1. While I understand what you are saying, I cannot help but think of all the couples (myself included) who are married, but that have a marriage that has nothing to do with God. I was married in a court house, with not a touch of religion in our ceremony, and while I uphold a lot of the same moral beliefs that you do, they have no religious connection for me, they're just my moral beliefs. Yes, perhaps somewhere down the line the idea stemmed from a religion, but that's not what we're discussing here. What I'm getting at is that there are millions of marriages around the world who use that word- marriage, and it does not mean that their union has anything to do with the Bible. It is simply two people in union, living their marriage as they see fit. Now I ask you, what is the difference between all those couples and same sex couples who wish to be married? None of them, male and female, male and male, or female and female are looking to have a relationship as defined by ANY religion. I think it's already gotten past the point of worrying about keeping marriage to how the Bible dictates, that ship sailed long ago when couples like my husband and I started using the words marriage to define our relationship. Now, do I believe that any church should be forced to marry anyone who's beliefs they do not agree with? NO. Absolutely not. Just as I believe I should not be forced to think one way, I don't think you or anyone else should either. But forcing people to not be allowed to live together as a married couple because of what a word means to a specific group of people? That's wrong. Because it is just that, it's a word. It is not the word that you attach so many ideas onto, not in today's society. Like I said before, if that were the case, then it should have been fixed long ago before couples who didn't believe in that specific version of marriage, were using the word to define their own.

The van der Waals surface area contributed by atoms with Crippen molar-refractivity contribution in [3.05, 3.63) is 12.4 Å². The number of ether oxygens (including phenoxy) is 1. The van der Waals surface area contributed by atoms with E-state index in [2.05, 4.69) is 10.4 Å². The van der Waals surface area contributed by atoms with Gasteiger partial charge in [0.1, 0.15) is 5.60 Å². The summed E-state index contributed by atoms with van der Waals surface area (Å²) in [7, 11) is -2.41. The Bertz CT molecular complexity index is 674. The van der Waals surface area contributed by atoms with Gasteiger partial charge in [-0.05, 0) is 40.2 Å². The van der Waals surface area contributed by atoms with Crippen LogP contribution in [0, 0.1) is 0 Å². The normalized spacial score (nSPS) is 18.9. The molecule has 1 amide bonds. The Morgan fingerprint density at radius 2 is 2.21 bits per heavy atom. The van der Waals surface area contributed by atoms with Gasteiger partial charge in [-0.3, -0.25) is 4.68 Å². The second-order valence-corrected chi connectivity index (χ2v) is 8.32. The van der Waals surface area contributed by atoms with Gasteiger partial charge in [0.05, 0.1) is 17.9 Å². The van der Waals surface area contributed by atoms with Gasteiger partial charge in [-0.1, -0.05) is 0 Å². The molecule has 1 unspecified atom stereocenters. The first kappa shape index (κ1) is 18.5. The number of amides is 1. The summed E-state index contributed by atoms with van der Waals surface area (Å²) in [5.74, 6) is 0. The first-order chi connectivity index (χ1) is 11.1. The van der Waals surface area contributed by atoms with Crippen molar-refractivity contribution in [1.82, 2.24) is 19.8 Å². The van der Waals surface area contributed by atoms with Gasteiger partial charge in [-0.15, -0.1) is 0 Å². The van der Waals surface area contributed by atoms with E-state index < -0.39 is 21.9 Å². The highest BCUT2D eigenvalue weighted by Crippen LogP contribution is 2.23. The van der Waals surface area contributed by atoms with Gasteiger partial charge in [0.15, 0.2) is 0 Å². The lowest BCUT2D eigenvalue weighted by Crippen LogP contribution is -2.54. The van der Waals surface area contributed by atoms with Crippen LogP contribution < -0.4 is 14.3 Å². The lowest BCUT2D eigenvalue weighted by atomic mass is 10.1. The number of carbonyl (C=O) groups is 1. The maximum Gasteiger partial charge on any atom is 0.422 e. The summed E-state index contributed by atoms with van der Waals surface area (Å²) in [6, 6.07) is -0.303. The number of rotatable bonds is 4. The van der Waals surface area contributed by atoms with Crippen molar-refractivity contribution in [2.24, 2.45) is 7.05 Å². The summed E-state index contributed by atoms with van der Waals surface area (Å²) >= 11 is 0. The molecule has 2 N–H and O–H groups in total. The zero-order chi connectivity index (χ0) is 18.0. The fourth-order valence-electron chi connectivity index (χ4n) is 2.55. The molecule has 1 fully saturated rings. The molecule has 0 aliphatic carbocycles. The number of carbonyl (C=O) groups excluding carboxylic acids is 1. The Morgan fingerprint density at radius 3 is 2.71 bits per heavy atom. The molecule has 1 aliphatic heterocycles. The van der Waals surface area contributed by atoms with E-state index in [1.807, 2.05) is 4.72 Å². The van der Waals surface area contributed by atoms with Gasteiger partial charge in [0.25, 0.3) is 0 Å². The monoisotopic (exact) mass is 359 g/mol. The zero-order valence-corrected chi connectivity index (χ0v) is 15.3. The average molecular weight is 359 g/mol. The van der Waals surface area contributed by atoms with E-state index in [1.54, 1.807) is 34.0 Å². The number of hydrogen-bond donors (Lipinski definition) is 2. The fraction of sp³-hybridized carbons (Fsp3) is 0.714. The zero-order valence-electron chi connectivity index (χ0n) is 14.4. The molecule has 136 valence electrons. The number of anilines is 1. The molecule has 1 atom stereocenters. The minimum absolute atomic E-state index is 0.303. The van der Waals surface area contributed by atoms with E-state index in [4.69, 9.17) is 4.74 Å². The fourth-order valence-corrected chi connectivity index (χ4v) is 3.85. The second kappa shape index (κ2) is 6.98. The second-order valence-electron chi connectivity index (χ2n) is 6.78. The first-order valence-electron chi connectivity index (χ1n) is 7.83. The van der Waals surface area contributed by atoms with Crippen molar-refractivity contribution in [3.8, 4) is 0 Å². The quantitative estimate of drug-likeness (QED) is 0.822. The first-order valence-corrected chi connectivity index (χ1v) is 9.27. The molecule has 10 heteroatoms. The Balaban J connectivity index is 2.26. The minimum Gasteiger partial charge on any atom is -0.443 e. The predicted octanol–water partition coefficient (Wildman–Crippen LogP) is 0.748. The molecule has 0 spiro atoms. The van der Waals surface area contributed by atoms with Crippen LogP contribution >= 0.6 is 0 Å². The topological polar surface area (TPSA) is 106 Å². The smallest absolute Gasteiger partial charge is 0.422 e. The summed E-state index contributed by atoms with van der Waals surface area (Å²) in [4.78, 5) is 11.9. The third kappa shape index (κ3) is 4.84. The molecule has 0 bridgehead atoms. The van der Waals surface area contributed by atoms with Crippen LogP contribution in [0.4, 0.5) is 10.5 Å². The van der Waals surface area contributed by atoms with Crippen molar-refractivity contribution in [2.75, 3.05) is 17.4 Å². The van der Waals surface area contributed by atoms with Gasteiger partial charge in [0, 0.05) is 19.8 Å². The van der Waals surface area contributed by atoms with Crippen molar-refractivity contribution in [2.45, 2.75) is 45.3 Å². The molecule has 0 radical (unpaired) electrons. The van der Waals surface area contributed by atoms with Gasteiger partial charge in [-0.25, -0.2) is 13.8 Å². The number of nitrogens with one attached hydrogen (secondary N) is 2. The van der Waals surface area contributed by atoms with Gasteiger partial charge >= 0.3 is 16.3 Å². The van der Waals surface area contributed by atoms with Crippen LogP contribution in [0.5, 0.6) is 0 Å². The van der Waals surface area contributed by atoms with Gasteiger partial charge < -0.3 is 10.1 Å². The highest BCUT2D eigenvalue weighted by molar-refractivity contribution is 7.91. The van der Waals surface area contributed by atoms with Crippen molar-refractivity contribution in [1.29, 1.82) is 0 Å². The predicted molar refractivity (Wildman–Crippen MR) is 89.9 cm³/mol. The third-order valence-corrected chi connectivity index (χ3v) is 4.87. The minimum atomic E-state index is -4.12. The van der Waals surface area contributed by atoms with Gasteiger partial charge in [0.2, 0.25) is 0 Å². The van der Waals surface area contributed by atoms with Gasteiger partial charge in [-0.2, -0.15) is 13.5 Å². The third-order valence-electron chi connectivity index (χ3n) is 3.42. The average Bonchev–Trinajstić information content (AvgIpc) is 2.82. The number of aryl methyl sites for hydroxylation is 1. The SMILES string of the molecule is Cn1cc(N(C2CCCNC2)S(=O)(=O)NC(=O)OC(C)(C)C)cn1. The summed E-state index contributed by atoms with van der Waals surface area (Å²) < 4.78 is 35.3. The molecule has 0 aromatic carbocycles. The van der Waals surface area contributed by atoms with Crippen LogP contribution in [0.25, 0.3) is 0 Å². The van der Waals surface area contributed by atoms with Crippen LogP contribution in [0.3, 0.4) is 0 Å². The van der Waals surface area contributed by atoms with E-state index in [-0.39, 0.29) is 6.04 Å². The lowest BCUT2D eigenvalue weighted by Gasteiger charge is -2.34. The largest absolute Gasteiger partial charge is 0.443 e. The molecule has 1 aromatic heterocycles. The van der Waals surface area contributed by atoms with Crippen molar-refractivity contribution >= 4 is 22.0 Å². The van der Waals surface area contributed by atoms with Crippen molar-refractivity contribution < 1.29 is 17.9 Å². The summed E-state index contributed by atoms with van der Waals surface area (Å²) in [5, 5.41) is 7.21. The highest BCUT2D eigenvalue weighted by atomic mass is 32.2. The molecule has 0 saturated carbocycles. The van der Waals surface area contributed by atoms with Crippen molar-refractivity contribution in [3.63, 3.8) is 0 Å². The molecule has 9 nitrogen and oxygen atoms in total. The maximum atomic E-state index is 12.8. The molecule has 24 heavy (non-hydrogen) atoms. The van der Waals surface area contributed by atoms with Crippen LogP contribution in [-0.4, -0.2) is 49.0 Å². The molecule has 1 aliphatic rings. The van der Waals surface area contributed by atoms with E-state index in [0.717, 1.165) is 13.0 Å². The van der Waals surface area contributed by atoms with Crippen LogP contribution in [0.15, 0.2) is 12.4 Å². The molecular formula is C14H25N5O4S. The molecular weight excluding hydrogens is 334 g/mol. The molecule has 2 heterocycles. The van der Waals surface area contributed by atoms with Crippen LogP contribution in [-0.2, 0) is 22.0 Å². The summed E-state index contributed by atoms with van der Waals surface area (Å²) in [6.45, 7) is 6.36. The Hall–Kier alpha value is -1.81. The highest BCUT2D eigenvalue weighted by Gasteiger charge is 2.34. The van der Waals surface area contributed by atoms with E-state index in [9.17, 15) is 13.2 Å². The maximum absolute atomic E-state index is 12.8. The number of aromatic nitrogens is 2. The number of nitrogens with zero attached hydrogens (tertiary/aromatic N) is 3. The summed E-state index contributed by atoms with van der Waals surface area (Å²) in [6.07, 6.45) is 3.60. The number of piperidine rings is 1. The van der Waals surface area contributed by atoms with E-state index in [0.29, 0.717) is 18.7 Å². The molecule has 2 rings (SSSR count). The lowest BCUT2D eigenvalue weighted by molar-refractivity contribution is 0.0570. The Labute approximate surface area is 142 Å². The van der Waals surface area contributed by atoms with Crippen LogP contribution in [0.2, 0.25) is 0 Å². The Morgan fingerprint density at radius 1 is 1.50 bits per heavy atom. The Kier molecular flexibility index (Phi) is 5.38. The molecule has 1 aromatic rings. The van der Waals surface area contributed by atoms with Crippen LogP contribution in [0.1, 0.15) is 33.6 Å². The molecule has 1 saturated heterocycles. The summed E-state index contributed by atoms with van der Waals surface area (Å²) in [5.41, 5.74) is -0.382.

I hope you know I say all of this with no anger. While this is what I firmly believe, I think those who wish to carry on a discussion can do so without making it into an argument. :)

  2. Very well put. I enjoyed reading your view - which is my view - in a way I hadn't completely thought through before. Thank you for 'going there' ;o)

  3. I have always said that the best way to handle this whole thing - allow Christians to maintain the sanctity of marriage as they see fit and still allow same-sex couples to "marry" in the legal sense - is through civil unions. Let me expand...all couples who wish to have "legal marriage" (one recognized by the state alone) would get a civil union. Then, people who wish to be married (in the spiritual sense) would follow the rules of their church to do so. As far as the state/law is concerned, marriage should be a strictly personal and religious matter. That way, the marriage that Christians hold dear remains in tact, the state can stay involved in the "marriage business," and same-sex couples can receive the rights the seek.